Have you had money seized going into Mexico?

If you had money seized by U.S. Customs & Border Protection going into Mexico you can learn more about the process from our trusted customs money seizure legal guide and can contact us for a free currency seizure consultation by clicking the contact buttons on this page.

U.S. Customs & Border Protection Officer's uniform, featuring the seal of the agency.

CBP Seizes $38k Bulk Cash in Texas

I’ve not had much time for blogging about customs law, as CBP enforcement seems to have increased lately. But, I did see this story come up about a seizure of money in…. suprise: Texas! Not Dulles this time.

The money seizure occurred at the Del Rio International Bridge. Just three days ago, Customs officers stopped and searched a Mexican woman driving her vehicles out of the United States. During the course of the inspection, CBP found that she had “several bundles of cash in her possession” that totaled $37,901.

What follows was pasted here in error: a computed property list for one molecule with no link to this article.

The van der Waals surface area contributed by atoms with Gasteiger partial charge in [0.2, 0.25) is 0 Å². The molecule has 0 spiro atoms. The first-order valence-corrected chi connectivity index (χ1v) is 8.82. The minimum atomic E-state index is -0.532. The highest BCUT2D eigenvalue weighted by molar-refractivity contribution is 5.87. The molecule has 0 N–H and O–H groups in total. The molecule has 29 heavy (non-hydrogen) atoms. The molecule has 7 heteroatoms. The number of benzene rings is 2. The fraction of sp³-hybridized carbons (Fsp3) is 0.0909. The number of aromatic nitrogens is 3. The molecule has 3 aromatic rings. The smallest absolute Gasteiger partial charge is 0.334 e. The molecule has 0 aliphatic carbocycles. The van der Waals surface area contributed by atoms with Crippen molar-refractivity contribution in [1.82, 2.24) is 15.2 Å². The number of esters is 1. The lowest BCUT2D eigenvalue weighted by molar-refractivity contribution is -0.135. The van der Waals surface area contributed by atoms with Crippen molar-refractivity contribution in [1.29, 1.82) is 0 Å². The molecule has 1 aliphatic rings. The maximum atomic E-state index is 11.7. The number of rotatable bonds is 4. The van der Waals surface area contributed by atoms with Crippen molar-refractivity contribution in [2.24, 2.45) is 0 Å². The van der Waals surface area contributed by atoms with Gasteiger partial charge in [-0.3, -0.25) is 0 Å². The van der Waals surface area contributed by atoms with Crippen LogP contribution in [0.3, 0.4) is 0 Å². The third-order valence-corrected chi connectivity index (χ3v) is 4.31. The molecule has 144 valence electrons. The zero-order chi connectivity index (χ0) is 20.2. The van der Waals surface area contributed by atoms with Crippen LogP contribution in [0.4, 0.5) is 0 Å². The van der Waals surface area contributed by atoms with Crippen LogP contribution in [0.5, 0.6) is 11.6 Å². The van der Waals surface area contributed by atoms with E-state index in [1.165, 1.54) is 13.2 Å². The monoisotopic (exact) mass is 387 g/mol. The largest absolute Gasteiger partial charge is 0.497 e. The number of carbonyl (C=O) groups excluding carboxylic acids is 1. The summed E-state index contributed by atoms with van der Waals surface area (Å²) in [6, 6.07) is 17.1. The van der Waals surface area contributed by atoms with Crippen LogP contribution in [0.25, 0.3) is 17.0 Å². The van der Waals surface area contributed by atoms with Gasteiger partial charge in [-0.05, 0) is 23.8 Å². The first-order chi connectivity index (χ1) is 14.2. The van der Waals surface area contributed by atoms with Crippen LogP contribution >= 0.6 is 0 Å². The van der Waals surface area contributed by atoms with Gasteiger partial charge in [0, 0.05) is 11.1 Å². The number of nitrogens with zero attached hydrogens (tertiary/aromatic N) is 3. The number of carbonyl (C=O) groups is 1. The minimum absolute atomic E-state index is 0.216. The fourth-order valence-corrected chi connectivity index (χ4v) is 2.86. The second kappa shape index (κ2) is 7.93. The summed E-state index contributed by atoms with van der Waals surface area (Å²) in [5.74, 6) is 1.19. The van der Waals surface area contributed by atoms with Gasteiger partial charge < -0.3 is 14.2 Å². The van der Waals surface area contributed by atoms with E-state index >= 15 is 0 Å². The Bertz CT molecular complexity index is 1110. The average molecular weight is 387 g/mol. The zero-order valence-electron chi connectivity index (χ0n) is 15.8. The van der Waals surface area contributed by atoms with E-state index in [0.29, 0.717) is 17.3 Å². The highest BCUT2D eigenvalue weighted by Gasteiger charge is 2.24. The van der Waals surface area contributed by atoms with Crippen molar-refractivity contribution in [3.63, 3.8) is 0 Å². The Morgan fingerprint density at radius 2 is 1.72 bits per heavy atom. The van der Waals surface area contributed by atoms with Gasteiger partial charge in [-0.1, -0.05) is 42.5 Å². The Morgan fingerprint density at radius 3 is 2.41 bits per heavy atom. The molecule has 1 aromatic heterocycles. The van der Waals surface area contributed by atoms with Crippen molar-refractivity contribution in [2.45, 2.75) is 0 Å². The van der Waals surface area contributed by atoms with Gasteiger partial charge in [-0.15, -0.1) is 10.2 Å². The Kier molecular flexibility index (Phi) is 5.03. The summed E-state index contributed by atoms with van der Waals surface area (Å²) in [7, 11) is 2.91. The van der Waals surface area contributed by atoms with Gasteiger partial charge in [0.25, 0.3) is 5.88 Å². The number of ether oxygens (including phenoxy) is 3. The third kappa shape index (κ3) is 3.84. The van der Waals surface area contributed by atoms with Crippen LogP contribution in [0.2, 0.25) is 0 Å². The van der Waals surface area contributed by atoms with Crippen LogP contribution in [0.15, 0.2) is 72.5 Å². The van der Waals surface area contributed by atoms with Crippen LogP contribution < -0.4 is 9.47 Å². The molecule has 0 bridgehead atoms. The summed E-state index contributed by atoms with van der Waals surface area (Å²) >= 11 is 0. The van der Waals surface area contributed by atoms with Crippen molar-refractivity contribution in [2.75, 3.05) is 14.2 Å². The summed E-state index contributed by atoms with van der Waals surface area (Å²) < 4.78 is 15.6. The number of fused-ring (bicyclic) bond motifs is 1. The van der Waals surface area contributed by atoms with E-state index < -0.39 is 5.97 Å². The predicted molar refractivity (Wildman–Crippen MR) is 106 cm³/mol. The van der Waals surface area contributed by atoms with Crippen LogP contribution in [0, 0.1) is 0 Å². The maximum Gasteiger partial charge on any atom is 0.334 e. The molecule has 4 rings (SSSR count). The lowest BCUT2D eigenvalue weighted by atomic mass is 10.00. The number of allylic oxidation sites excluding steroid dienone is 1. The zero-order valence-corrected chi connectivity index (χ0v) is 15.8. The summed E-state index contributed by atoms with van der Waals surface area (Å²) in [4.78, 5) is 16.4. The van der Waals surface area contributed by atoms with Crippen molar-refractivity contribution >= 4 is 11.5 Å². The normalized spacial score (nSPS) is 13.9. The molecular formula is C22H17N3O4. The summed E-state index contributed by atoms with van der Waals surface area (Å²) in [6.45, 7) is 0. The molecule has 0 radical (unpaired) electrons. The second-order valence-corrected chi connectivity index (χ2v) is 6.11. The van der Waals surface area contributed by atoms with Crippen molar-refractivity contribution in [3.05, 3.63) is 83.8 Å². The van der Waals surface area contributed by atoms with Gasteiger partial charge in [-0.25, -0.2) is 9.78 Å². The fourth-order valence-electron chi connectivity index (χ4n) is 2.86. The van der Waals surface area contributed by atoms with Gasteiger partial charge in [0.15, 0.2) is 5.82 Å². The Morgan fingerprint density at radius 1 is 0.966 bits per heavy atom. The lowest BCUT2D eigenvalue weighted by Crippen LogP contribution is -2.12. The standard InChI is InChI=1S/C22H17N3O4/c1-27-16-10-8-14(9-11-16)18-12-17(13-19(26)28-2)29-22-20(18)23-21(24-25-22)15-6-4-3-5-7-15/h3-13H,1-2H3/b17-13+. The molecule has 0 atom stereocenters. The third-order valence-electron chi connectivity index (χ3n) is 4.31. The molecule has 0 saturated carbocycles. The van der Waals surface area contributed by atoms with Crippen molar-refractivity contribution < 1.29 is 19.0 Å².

Although the story does not explain how, or if, the money was hidden, it does say that she will be prosecuted for bulk cash smuggling. It’s odd that, most of the time these seizure stories form CBP in Texas explain how they money was hidden but only calls those violations a failure to report; in this case, it is not explained how the money was hidden, but is called bulk cash smuggling. It’s becoming my pet peeve.

On to the story:

U.S. Customs and Border Protection officers at the Del Rio International Bridge recently seized more than $30,000 in U.S. currency from a woman leaving the United States bound for Mexico.

On Dec. 19, CBP officers, conducting outbound inspections at the Del Rio Port of Entry, encountered a 2010 SUV departing the United States for Mexico. During inspection, officers discovered the woman driving the SUV had several bundles of cash in her possession. Officers seized $37,901 in undeclared U.S. currency.The driver, a 30-year-old U.S. citizen residing in Mexico, was turned over to Homeland Security Investigations for federal prosecution for bulk cash smuggling – 31 USC § 5332.